Watching Gareth Bale yesterday reminded of me of a stage that small children get as the begin to try and take control of their world. A sense of ownership and determination can be fascinating to watch as they emerge from being completely dependent and defiantly utter the words, ‘I can do it myself!’.
What usually ensues in such instances is something like the removal of a vest not by pulling it off over the head, but climbing out of it as if it were a dress. An ambitious routine that might take – minus a shoulder dislocation, falling into a TV set or home aquarium – up to ten minutes to execute a simple 10 second task.
You can’t complain of course. Everyone wants their kids to think, challenge, try things for themselves, learn and in an ideal world dress themselves sooner rather than later.
Bale was in the Telegraph on Saturday. Yesterday I called the piece ‘terrifying’. Here are some particularly chilling quotes.
“I need to improve myself as a player and I spoke to the coaches at Tottenham about it,” he says. “Being stuck outside is not good all the time. You need to mix your game up and give the opposition things to think about. It’s one of those things I wanted to do and I’m starting to do it.”
“It got to the stage last year when I was standing out on the wing, playing well, with a lot of freedom, hurting teams and being targeted by defences. So it was a case of some teams putting two players on me, staying really tight and trying to mark me out of the game, which is quite easy to do when you’re stood right out there with not much room.
“So I’ve had to adapt my game. The full-back can’t follow you inside and strikers occupy the centre-backs, so it gives you that bit of space. It’s not easy. It’s a lot tighter in the middle but if you get into lots of pockets and you’re able to turn and run at defenders it’s just as good as being out on the wing”
What we got of course was effectively an unmitigated car crash. Bale goes inside. In his head, I am convinced he’s intent upon focusing his blistering pace down the middle. In his head he’s already shaken off those nasty defenders that want to double up on him out on the wing.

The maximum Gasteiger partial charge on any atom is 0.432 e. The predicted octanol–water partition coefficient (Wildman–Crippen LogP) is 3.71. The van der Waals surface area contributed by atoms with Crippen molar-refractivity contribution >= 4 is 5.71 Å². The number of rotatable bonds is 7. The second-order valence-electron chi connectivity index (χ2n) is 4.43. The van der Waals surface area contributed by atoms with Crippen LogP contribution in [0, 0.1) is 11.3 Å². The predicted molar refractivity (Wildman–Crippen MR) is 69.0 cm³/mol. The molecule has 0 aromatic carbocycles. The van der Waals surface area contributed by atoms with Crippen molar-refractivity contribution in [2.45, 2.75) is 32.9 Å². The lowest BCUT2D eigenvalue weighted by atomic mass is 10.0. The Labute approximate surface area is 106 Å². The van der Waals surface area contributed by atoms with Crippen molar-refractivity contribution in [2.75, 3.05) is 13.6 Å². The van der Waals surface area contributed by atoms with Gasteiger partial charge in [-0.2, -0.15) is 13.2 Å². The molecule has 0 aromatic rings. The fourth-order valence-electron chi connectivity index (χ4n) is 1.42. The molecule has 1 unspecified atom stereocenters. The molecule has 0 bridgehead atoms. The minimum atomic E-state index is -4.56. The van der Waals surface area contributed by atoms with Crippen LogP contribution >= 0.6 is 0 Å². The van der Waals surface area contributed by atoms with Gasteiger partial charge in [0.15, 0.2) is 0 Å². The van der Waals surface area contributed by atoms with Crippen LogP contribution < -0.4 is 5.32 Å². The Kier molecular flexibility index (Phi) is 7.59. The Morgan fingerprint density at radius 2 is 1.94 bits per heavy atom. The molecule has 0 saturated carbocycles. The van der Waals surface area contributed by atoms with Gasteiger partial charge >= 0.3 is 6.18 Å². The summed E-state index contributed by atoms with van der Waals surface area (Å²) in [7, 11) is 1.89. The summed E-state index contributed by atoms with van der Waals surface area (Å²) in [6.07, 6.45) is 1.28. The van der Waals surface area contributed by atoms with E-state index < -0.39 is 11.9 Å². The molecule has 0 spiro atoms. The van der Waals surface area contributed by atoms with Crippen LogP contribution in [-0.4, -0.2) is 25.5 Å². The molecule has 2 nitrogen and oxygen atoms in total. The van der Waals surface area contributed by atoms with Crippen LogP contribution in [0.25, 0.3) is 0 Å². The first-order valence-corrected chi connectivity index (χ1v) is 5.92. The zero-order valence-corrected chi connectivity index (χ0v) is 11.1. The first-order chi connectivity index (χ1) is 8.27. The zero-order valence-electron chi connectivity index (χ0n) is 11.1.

In reality, outside of his head he found himself in an area congested by not only his own team mates, but their opposition counterparts who either took the ball off him with no more than the poke of a toe or he is forced into a short, largely redundant pass.
The knock on effect of Bale being in the middle was equally surreal.
With arguably one of the best players in the country safely out of position we are then treated to BAE morphing into A&E with some of the worst crossing since The Cassandra Crossing. The knives were out for Benny. I lost count of the substandard scuffs he under hit into Man City shins.
How many balls crossed in by Bale himself would have resulted in threats on goal? My rough estimate would have to be, ‘lots’.
Is this playing to our strengths? Is this arrogance? Is Arry so wrapped up in his court case that he’s given up managing his players and letting them dictate how we play?
And my fear is that the goal – in Gareth’s head – justified the means. The ‘look at me, look at me, Christ is risen.’ style celebration left me feeling a little uncomfortable. He didn’t lift up his shirt to reveal a vest baring the words, ‘I can do it myself!.’ but I’m sure I heard him thinking it.